Friday, May 13, 2011

Peter and Wendy: A Closer Look at the Novel



“All children, except one, grow up.”
Thus begins JM Barrie’s classic novel, Peter Pan, or Peter and Wendy. Honestly, its first line is as widely recognized as: “It was the best of times, it was the worst of times,” or “Happy families are all alike; every unhappy family is unhappy in its own way.” And like those famous first lines, this also foreshadows the novel’s themes: loss of innocence, growth, stunted youth. Not that what you love best about Peter Pan, is missing – fairy dust, mermaids, Neverland and of course, flying are all present in our Mabou Mines presentation of said story. However, like always, we are not afraid to bring you something more. Take a closer look at these excerpts from the novel to learn more about the wistful and mature themes that are woven through the story.
“At first Mrs. Darling did not know, but after thinking back into her childhood she just remembered a Peter Pan who was said to live with fairies. There were odd stories about him; as that when children died he went part of the way with them, so that they should not be frightened.”
Here Peter Pan is compared to the Greek god Hermes. Like the messenger god, Peter comes into contact regularly with death as a traveling companion to provide safe passageway for dead souls. How could one so innocent be entrusted with such a mission, even if he is a fairy? Easy. Peter is blissfully ignorant of the tragedy of death, as he makes clear in his famous line, “To die will be an awfully great adventure.” Do we envy Peter’s fearlessness, or pity his detached attitude?

 “You don’t feel, Peter,’ Wendy said falteringly, “that you would like to say anything to my parents about a very sweet subject?”
"No.”
“About me, Peter?”
 “No.”
Ah, l’amore. Oh, the trials and tribulations of unrequited love. Isn’t it just the worst? You finally gather the courage for your very first kiss, and the boy doesn’t get it. Or how about when you have just had the adventure of your life with someone and they just walk away…did Joseph Gordon-Levitt prepare for 500 Days of Summer by reading the book? Entirely possible, since like Peter, Zooey Deschannel said, thanks, but no thanks. For kids, romance, marriage or the “off into the sunset” is how most animated feature films conclude and it is rare to see such bald rejection in any other story for young people, if it appears at all. JM Barrie does not stoop to changing Peter's personality to fit this mold and Peter is impervious to Wendy’s emotions.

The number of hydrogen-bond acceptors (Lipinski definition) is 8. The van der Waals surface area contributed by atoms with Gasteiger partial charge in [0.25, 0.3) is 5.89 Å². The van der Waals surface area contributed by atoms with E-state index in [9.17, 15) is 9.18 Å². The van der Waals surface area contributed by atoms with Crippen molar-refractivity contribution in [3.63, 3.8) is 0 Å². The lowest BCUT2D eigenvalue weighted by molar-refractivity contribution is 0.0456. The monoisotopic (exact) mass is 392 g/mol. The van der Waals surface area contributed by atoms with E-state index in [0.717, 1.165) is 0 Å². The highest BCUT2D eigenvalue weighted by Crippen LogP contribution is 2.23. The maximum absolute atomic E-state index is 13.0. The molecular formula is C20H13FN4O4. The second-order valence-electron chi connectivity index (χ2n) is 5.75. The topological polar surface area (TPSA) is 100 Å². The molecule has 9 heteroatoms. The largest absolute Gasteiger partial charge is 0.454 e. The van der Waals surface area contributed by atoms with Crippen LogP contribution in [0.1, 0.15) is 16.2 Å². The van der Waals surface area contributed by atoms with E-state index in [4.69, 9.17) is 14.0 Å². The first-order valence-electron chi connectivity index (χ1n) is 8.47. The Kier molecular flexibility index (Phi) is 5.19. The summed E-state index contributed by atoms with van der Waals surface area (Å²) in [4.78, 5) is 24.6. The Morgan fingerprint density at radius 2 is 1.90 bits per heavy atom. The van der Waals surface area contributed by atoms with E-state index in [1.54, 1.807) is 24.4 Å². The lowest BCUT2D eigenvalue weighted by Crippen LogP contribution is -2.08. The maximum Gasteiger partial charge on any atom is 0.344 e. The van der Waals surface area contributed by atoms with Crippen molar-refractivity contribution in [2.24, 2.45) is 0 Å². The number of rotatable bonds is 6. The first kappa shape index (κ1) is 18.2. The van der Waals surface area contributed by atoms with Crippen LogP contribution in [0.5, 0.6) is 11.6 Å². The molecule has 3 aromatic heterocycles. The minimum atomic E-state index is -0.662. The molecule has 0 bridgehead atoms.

“Why can’t you fly now, mother?”
“Because I am grown up, dearest. When people grow up they forget the way.”
“Why do they forget the way?”
“Because they are no longer gay and innocent and heartless. It is only the gay and innocent and heartless who can fly.”
Poor Wendy is speaking from experience. Once one of the “gay and innocent and heartless” herself (and we mean heartless; really, who confuses your dad with the dog, even if you’ve been on vacation), she now finds herself on the other side. It’s cyclical, isn’t it? Wendy recognizes her past innocence and heartlessness, only to find it again in her daughter. Children are just that way, and it is a necessary trait if they want to go to Neverland, where they can wish top hats into chimneys and talk to mermaids. And as JM Barrie –and Steven Spielberg- taught us, Wendy’s daughter Jane to Jane’s daughter Margaret and so on, all grow through this cycle. But what of Peter, who is eternally heartless? How has this affected the boy we sometimes love, pity or even hate?  Mabou Mines weaves all of these themes into their retelling. Be ready for this beloved story to become even closer to your heart.
“There could not have been a lovelier sight; but there was none to see it except a strange boy who was staring in at the window. He had ecstasies innumerable that other children can never know; but he was looking through the window at the one joy from which he must be for ever barred.”

More Peter Pan:
Read the classic novel. Rent from your local NYPL listing or buy online.
Most agree that the 2003 film is a true, intelligent and mature adaptation of Peter Pan. Add to Netflix.
Pretend you're eating Never-food when you try at red velvet doughnut at the Peter Pan Bakery.

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